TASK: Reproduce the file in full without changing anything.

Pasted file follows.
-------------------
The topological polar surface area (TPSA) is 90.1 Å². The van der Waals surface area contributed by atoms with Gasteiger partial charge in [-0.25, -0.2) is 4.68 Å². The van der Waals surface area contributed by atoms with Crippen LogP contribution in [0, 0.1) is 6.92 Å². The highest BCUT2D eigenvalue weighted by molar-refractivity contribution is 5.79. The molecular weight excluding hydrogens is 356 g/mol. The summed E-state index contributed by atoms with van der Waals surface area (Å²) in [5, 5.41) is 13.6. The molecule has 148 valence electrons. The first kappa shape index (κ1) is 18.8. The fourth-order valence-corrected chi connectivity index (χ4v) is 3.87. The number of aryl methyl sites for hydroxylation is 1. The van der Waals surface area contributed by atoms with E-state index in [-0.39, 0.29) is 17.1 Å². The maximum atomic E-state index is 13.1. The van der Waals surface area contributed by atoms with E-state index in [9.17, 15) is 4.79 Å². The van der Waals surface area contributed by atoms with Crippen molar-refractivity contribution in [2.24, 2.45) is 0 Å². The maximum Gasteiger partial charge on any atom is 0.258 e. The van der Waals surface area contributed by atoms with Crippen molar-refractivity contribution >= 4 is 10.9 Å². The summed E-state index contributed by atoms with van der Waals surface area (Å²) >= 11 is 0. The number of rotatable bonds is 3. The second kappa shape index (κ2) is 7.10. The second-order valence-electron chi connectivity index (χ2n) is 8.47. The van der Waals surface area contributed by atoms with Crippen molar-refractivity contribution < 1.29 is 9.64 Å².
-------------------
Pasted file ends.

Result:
The topological polar surface area (TPSA) is 90.1 Å². The van der Waals surface area contributed by atoms with Gasteiger partial charge in [-0.25, -0.2) is 4.68 Å². The van der Waals surface area contributed by atoms with Crippen LogP contribution in [0, 0.1) is 6.92 Å². The highest BCUT2D eigenvalue weighted by molar-refractivity contribution is 5.79. The molecular weight excluding hydrogens is 356 g/mol. The summed E-state index contributed by atoms with van der Waals surface area (Å²) in [5, 5.41) is 13.6. The molecule has 148 valence electrons. The first kappa shape index (κ1) is 18.8. The fourth-order valence-corrected chi connectivity index (χ4v) is 3.87. The number of aryl methyl sites for hydroxylation is 1. The van der Waals surface area contributed by atoms with E-state index in [-0.39, 0.29) is 17.1 Å². The maximum atomic E-state index is 13.1. The van der Waals surface area contributed by atoms with E-state index in [9.17, 15) is 4.79 Å². The van der Waals surface area contributed by atoms with Crippen molar-refractivity contribution in [2.24, 2.45) is 0 Å². The maximum Gasteiger partial charge on any atom is 0.258 e. The van der Waals surface area contributed by atoms with Crippen molar-refractivity contribution >= 4 is 10.9 Å². The summed E-state index contributed by atoms with van der Waals surface area (Å²) >= 11 is 0. The number of rotatable bonds is 3. The second kappa shape index (κ2) is 7.10. The second-order valence-electron chi connectivity index (χ2n) is 8.47. The van der Waals surface area contributed by atoms with Crippen molar-refractivity contribution < 1.29 is 9.64 Å².